Today’s college students are in a position to be at the forefront of the burgeoning agricultural revolution, as more colleges and universities add organic and sustainable farming courses to their curricula.
An article by The Associated Press reported that these new graduates may be entering the job market in a timely fashion, since the average farmer in the U.S. is 57 years old. Moreover, companies appear to be focused on diversifying their agricultural businesses.
“Everybody’s going back to school because you have to. We know that equals earning potential and survivability on and off the farm,” said Curtis Miller, director of education for the American Farm Bureau Foundation, quoted by the news source. “No matter how you raise your food, fiber or fuel, this diversification includes a lot of these educational programs.”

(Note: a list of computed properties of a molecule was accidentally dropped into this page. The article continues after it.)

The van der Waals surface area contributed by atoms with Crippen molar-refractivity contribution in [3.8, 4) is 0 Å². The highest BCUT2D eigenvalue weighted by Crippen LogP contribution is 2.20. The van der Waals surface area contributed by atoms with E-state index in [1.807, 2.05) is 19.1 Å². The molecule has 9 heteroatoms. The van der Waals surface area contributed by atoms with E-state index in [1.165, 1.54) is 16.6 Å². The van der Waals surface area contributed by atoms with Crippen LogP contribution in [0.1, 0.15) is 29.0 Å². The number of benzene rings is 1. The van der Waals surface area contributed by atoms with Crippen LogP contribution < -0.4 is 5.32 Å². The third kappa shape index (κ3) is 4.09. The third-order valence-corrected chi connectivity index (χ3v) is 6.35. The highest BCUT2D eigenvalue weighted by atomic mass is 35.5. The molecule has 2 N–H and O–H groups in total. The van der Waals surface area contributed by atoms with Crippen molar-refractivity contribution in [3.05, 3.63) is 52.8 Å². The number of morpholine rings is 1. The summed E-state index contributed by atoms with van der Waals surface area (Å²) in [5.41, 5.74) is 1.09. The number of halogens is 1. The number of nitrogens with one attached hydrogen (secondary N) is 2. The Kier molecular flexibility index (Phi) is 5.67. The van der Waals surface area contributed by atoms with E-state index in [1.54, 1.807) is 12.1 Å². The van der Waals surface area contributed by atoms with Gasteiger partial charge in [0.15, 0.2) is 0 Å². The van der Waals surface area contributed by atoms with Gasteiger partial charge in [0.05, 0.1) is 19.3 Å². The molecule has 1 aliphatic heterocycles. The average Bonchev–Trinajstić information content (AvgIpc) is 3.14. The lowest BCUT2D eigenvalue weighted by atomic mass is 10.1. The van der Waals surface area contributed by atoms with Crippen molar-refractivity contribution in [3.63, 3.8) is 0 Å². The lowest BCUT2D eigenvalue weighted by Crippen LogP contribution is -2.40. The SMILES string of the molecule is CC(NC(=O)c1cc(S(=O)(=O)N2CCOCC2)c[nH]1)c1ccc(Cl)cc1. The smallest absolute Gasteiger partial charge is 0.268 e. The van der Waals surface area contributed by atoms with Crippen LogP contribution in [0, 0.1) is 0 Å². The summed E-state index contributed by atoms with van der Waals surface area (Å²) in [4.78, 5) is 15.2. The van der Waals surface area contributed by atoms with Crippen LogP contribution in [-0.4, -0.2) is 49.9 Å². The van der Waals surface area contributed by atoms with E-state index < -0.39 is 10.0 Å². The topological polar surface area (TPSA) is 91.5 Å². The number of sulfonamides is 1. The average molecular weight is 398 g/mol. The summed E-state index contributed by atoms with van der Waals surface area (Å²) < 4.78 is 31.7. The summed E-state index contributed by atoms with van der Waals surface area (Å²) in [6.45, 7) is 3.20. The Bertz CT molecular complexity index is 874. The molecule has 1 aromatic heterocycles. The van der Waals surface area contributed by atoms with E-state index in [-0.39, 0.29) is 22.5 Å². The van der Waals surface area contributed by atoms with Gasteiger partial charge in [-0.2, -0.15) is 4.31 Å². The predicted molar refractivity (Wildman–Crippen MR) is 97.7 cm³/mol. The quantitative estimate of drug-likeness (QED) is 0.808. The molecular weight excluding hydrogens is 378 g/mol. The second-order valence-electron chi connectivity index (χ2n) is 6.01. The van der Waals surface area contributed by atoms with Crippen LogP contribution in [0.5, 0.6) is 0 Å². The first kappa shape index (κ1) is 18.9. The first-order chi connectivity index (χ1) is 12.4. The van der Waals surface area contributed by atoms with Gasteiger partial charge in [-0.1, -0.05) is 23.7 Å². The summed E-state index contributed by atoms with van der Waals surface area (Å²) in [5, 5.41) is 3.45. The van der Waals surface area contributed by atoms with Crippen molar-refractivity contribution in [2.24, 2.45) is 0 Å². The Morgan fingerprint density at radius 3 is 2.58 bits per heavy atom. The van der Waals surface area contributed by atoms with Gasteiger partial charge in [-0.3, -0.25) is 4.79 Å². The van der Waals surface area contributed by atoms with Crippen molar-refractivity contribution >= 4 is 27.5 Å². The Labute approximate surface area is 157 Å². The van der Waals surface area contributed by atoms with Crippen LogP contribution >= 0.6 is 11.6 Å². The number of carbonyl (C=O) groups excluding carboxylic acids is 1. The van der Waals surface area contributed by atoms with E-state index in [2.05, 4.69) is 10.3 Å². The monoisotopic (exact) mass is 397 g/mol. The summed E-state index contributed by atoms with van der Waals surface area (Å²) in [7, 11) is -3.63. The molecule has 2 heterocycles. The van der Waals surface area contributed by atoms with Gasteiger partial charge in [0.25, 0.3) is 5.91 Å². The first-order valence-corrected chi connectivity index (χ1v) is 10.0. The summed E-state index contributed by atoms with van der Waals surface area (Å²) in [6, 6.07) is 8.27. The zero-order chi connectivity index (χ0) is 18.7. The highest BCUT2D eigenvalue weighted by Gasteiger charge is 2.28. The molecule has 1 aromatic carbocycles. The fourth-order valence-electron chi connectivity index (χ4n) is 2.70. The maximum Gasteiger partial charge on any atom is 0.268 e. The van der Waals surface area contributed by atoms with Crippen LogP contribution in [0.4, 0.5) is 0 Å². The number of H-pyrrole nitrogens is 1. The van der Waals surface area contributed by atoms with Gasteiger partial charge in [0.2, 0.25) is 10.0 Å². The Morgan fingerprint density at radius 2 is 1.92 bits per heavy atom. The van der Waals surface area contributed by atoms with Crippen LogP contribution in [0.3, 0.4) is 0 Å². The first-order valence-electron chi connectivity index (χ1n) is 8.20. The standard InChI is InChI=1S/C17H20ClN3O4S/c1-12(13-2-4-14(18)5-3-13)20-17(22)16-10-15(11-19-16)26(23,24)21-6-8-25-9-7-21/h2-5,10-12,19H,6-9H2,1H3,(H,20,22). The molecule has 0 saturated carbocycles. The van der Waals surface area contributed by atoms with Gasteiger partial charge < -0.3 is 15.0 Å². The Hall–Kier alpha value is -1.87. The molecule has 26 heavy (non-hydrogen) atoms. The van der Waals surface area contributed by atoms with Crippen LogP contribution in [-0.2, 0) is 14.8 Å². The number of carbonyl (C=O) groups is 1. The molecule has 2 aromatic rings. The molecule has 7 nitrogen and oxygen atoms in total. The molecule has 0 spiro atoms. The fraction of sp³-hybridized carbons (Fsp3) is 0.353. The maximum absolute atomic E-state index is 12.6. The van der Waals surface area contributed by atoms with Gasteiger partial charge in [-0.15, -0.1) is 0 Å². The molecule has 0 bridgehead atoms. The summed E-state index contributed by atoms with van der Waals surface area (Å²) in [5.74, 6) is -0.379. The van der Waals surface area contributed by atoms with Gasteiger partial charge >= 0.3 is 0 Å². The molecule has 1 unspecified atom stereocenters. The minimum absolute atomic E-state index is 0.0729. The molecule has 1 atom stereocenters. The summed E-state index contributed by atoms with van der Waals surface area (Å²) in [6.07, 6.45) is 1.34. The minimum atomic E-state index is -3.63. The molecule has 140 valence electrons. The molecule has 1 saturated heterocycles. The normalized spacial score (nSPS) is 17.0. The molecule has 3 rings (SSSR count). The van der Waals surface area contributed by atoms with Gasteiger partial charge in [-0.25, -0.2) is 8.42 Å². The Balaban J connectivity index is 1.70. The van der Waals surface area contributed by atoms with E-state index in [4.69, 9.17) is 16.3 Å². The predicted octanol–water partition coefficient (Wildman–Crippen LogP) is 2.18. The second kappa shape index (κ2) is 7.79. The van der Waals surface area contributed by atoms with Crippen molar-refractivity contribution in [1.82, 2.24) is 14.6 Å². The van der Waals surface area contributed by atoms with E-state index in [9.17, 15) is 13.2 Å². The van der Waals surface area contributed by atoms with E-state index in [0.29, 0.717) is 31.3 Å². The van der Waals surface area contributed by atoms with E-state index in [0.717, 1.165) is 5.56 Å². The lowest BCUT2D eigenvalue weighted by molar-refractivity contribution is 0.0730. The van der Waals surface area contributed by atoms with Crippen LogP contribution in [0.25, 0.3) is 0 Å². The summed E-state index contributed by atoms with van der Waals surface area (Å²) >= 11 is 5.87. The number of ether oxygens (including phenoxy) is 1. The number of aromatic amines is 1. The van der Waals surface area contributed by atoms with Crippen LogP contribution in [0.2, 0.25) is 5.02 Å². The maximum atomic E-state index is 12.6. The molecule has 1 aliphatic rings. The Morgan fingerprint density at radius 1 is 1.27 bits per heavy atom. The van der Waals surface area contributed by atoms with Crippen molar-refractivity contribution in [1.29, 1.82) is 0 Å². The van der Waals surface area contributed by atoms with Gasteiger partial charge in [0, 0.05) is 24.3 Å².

The University of Kentucky recently reported on an event in August in which hundreds of students and educators gathered to talk about how their sustainable farming courses operate and to exchange innovative techniques.
The event, called the Sustainable Agriculture Education Association Conference, was meant to strengthen educational efforts on new farming methods, helping institutions develop strong curricula to prepare the country’s future farmers.